The day after praising Ty's T. Rex covers as potentially stronger than some of the originals, a flood of Marc Bolan's recordings began rattling around in my head as a reminder not to take him for granted. I originally shared "Chateau in Virginia Waters," which is misty and enchanting, but if this mix is really more of a legacy than a passing playlist, I've got to amend that to "Diamond Meadows," one of the most sweetest songs he ever wrote. It's also the first T. Rex song I ever heard, courtesy of the "Velvet Goldmine" soundtrack, and I found it a bit creepy and strangely wonderful, lisping and orchestral, a ballad of love and friendship and refusing to see those two things as at all separate from each other. 

Monday, February 22, 2021

Day 53: Fist Heart Mighty Dawn Dart

Marc Bolan was the self-proclaimed Dandy of the Underworld and even though I think he died in a car wreck decades ago I'm not sure he really died. If you want evidence of this consider how convincingly he's been brought to life by tireless Bay Area garage rocker Ty Segall, who, instead of being content with just a T. Rex cover or two, decided to record a whole album's worth. Ty's a great songwriter in his own right, but I appreciate the study he undertook here, and some of these tracks he re-engineers so that they hit even harder than the originals. If you listen to these and then the covers for comparison, you can hear Ty doing some interesting things with the timing, stripping out the shambolic folk swagger and putting them on a more straightforward rhythm track, while also stretching out words and emphasizing different beats to create something new. Two outstanding musicians, but in some way their fate is one.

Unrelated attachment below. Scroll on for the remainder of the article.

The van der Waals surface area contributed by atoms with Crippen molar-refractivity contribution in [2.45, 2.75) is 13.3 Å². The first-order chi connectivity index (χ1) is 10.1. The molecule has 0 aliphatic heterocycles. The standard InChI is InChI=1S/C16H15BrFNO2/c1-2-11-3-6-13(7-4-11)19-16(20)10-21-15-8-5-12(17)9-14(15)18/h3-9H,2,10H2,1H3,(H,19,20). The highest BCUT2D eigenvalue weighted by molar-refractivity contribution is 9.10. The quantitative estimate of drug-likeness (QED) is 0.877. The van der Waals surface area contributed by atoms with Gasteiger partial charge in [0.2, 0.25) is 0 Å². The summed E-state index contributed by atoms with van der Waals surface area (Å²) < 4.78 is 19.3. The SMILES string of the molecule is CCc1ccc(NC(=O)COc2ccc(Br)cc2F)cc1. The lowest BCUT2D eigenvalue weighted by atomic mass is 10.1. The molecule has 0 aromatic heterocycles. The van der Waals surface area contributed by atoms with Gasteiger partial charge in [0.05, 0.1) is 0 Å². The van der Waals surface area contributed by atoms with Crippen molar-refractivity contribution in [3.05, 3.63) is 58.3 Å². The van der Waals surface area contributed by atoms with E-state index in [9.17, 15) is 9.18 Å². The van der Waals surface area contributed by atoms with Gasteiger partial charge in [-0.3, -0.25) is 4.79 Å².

Sunday, February 21, 2021

Day 52: Send It On

From the "Kool Jazz" sample to the wave of vocal harmony, the opening of "Send It On" washes over you like joy and sunshine. I think the SZA song is what put this back in my head again after a long time of not listening to Voodoo, one of those albums you should probably break out at least once a year. A joyful song,  but you can feel the hurt behind it. Like anything D does, it's conflicted. Though if you really want to get into that you're going to have to pour at least one more gin.

Saturday, February 20, 2021

Day 51: Get Thy Bearings